Featured Research

from universities, journals, and other organizations

How Often Will You Use That Treadmill?

Date:
November 19, 2008
Source:
University of Chicago Press Journals
Summary:
Why not buy that treadmill? You'll be exercising every day, right? A new study in the Journal of Consumer Research examines why our expectations of our behavior so often don't match reality.

Why not buy that treadmill? You'll be exercising every day, right? A new study in the Journal of Consumer Research examines why our expectations of our behavior so often don't match reality.

Authors Robin J. Tanner (University of Wisconsin-Madison) and Kurt A. Carlson (Duke University) uncovered a specific process that they believe contributes to unrealistic optimism. They also suggest a method to encourage consumers to think more realistically about their future actions.

"Consumers adopt the tentative hypothesis that they will behave in an ideal fashion when predicting their future behavior," the authors explain. "Unrealistic optimism by consumers may have negative consequences for both marketers and consumers. For example, if a consumer holds unrealistically optimistic beliefs about how often they will work out in the future, then they may overpay for home exercise equipment."

In a series of studies, the authors first had participants provide idealized estimates for particular behaviors (e.g., In an ideal world, how often would you exercise next week?) Then they asked participants to provide a second estimate (e.g. How often will you exercise next week?). They found that when people are first asked to predict what would happen in an ideal world, then asked how they actually expect to do, they are more realistic.

Interestingly, when researchers explicitly instructed participants not to be idealistic, the experiment backfired and led to even more unrealistic estimates.

Also, the authors found that more decisive people were less realistic.

"An important potential consequence of being overly optimistic about one's future behavior is that such optimistic beliefs may contribute to overbuying of products that see little use," the authors write.


Story Source:

The above story is based on materials provided by University of Chicago Press Journals. Note: Materials may be edited for content and length.


Cite This Page:

University of Chicago Press Journals. "How Often Will You Use That Treadmill?." ScienceDaily. ScienceDaily, 19 November 2008. <www.sciencedaily.com/releases/2008/11/081117110846.htm>.
University of Chicago Press Journals. (2008, November 19). How Often Will You Use That Treadmill?. ScienceDaily. Retrieved October 20, 2014 from www.sciencedaily.com/releases/2008/11/081117110846.htm
University of Chicago Press Journals. "How Often Will You Use That Treadmill?." ScienceDaily. www.sciencedaily.com/releases/2008/11/081117110846.htm (accessed October 20, 2014).

Share This



More Mind & Brain News

Monday, October 20, 2014

Featured Research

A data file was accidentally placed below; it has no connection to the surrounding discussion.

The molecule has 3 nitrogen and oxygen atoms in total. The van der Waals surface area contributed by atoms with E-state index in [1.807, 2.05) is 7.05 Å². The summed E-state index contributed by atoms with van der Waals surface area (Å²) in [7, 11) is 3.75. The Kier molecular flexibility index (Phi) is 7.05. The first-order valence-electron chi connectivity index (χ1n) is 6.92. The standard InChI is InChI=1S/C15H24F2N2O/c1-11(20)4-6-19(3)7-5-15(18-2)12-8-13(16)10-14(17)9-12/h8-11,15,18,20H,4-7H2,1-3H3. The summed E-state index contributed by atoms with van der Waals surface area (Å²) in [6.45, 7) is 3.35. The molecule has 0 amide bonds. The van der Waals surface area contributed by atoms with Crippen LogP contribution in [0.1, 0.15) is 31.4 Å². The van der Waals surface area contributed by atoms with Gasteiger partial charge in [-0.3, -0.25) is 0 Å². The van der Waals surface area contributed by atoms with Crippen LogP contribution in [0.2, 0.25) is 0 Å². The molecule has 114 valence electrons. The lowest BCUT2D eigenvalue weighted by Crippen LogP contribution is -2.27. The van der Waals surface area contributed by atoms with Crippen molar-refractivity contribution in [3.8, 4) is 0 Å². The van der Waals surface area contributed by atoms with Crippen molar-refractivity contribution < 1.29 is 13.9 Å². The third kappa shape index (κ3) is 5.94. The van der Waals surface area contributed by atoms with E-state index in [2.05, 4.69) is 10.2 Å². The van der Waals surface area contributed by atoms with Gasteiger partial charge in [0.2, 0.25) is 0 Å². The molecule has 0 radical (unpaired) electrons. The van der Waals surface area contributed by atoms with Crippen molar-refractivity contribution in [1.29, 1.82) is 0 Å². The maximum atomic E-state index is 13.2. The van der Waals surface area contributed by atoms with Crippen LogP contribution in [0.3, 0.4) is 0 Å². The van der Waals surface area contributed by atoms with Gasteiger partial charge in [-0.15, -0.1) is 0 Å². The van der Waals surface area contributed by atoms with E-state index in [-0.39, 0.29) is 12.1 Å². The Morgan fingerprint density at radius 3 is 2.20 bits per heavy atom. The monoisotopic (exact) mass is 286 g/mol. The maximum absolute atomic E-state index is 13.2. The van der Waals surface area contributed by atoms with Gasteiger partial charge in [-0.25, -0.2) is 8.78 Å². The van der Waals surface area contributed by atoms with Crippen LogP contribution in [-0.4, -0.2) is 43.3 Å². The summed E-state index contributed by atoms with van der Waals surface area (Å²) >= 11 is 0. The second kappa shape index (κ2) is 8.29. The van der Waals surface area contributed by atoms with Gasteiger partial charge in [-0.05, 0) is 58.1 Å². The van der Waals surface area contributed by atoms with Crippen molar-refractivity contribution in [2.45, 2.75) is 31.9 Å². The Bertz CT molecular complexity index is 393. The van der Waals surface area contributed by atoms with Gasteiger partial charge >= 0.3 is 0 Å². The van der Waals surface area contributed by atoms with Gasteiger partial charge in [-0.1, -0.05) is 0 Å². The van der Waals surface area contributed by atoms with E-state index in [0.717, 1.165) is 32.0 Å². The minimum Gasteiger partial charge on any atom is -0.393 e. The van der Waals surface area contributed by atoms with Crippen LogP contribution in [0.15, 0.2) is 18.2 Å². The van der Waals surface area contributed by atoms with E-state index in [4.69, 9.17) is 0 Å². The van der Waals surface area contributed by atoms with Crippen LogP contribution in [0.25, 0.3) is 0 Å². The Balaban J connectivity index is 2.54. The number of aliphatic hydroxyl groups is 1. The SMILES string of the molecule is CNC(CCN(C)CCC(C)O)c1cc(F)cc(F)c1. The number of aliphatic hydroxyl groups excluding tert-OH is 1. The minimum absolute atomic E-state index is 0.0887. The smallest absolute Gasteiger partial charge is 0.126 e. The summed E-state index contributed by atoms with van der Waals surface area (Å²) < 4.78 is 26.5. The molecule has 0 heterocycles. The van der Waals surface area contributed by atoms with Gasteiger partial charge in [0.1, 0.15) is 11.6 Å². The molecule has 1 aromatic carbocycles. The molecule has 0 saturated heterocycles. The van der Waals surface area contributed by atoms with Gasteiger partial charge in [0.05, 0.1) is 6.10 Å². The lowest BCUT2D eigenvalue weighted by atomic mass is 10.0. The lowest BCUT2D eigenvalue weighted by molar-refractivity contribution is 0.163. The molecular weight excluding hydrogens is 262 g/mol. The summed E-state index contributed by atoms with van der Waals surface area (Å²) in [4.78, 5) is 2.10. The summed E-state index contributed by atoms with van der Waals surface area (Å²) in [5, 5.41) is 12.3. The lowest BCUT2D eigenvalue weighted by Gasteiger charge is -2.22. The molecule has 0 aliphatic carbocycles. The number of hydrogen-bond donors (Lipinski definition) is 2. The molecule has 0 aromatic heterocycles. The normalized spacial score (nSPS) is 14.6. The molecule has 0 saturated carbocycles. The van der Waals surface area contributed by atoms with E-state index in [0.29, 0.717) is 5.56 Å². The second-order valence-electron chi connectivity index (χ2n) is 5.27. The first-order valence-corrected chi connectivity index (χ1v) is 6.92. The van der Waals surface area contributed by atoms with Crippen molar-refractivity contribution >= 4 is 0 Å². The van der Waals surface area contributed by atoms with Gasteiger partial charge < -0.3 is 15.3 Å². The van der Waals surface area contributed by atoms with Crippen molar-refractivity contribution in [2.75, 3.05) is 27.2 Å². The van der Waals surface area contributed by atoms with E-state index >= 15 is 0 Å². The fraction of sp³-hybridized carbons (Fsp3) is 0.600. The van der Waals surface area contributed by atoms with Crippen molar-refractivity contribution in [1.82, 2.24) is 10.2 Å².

from universities, journals, and other organizations


Featured Videos

from AP, Reuters, AFP, and other news services

Your Birth Season Might Determine Your Temperament

Your Birth Season Might Determine Your Temperament

Newsy (Oct. 20, 2014) A new study says the season you're born in can determine your temperament — and one season has a surprising outcome. Video provided by Newsy
Powered by NewsLook.com
Court Ruling Means Kids' Online Activity Could Be On Parents

Court Ruling Means Kids' Online Activity Could Be On Parents

Newsy (Oct. 17, 2014) In a ruling attorneys for both sides agreed was a first of its kind, a Georgia appeals court said parents can be held liable for what kids put online. Video provided by Newsy
Powered by NewsLook.com
The Best Foods To Boost Your Mood

The Best Foods To Boost Your Mood

Buzz60 (Oct. 17, 2014) Feeling down? Reach for the refrigerator, not the medicine cabinet! TC Newman (@PurpleTCNewman) shares some of the best foods to boost your mood. Video provided by Buzz60
Powered by NewsLook.com
You Can Get Addicted To Google Glass, Apparently

You Can Get Addicted To Google Glass, Apparently

Newsy (Oct. 15, 2014) Researchers claim they’ve diagnosed the first example of the disorder in a 31-year-old U.S. Navy serviceman. Video provided by Newsy
Powered by NewsLook.com

Search ScienceDaily

Number of stories in archives: 140,361

Find with keyword(s):
Enter a keyword or phrase to search ScienceDaily for related topics and research stories.

Save/Print:
Share:

Breaking News:

Strange & Offbeat Stories


Health & Medicine

Mind & Brain

Living & Well

In Other News

... from NewsDaily.com

Science News

Health News

Environment News

Technology News



Save/Print:
Share:

Free Subscriptions


Get the latest science news with ScienceDaily's free email newsletters, updated daily and weekly. Or view hourly updated newsfeeds in your RSS reader:

Get Social & Mobile


Keep up to date with the latest news from ScienceDaily via social networks and mobile apps:

Have Feedback?


Tell us what you think of ScienceDaily -- we welcome both positive and negative comments. Have any problems using the site? Questions?
Mobile: iPhone Android Web
Follow: Facebook Twitter Google+
Subscribe: RSS Feeds Email Newsletters
Latest Headlines Health & Medicine Mind & Brain Space & Time Matter & Energy Computers & Math Plants & Animals Earth & Climate Fossils & Ruins